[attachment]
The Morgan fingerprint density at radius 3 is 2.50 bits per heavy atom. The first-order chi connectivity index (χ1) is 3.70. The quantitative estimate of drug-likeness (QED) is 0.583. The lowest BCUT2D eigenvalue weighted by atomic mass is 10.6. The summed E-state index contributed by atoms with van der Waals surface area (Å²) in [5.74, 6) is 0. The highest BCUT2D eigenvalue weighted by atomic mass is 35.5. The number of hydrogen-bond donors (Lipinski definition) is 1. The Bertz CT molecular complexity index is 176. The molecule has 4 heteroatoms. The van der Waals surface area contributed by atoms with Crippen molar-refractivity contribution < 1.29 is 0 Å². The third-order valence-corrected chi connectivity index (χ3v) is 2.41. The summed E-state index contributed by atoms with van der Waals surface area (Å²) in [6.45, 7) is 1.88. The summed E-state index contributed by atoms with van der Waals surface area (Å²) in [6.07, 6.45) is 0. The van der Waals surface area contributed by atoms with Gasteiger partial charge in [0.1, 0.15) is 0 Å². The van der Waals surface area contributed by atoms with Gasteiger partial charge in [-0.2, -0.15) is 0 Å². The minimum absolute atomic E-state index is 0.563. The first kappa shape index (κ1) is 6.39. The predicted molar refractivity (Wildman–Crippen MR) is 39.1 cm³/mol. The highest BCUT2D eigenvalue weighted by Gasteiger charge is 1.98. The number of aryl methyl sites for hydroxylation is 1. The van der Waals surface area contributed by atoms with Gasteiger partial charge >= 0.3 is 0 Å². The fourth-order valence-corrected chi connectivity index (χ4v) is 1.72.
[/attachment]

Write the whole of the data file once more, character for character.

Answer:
The Morgan fingerprint density at radius 3 is 2.50 bits per heavy atom. The first-order chi connectivity index (χ1) is 3.70. The quantitative estimate of drug-likeness (QED) is 0.583. The lowest BCUT2D eigenvalue weighted by atomic mass is 10.6. The summed E-state index contributed by atoms with van der Waals surface area (Å²) in [5.74, 6) is 0. The highest BCUT2D eigenvalue weighted by atomic mass is 35.5. The number of hydrogen-bond donors (Lipinski definition) is 1. The Bertz CT molecular complexity index is 176. The molecule has 4 heteroatoms. The van der Waals surface area contributed by atoms with Crippen molar-refractivity contribution < 1.29 is 0 Å². The third-order valence-corrected chi connectivity index (χ3v) is 2.41. The summed E-state index contributed by atoms with van der Waals surface area (Å²) in [6.45, 7) is 1.88. The summed E-state index contributed by atoms with van der Waals surface area (Å²) in [6.07, 6.45) is 0. The van der Waals surface area contributed by atoms with Gasteiger partial charge in [0.1, 0.15) is 0 Å². The van der Waals surface area contributed by atoms with Gasteiger partial charge in [-0.2, -0.15) is 0 Å². The minimum absolute atomic E-state index is 0.563. The first kappa shape index (κ1) is 6.39. The predicted molar refractivity (Wildman–Crippen MR) is 39.1 cm³/mol. The highest BCUT2D eigenvalue weighted by Gasteiger charge is 1.98. The number of aryl methyl sites for hydroxylation is 1. The van der Waals surface area contributed by atoms with Gasteiger partial charge >= 0.3 is 0 Å². The fourth-order valence-corrected chi connectivity index (χ4v) is 1.72.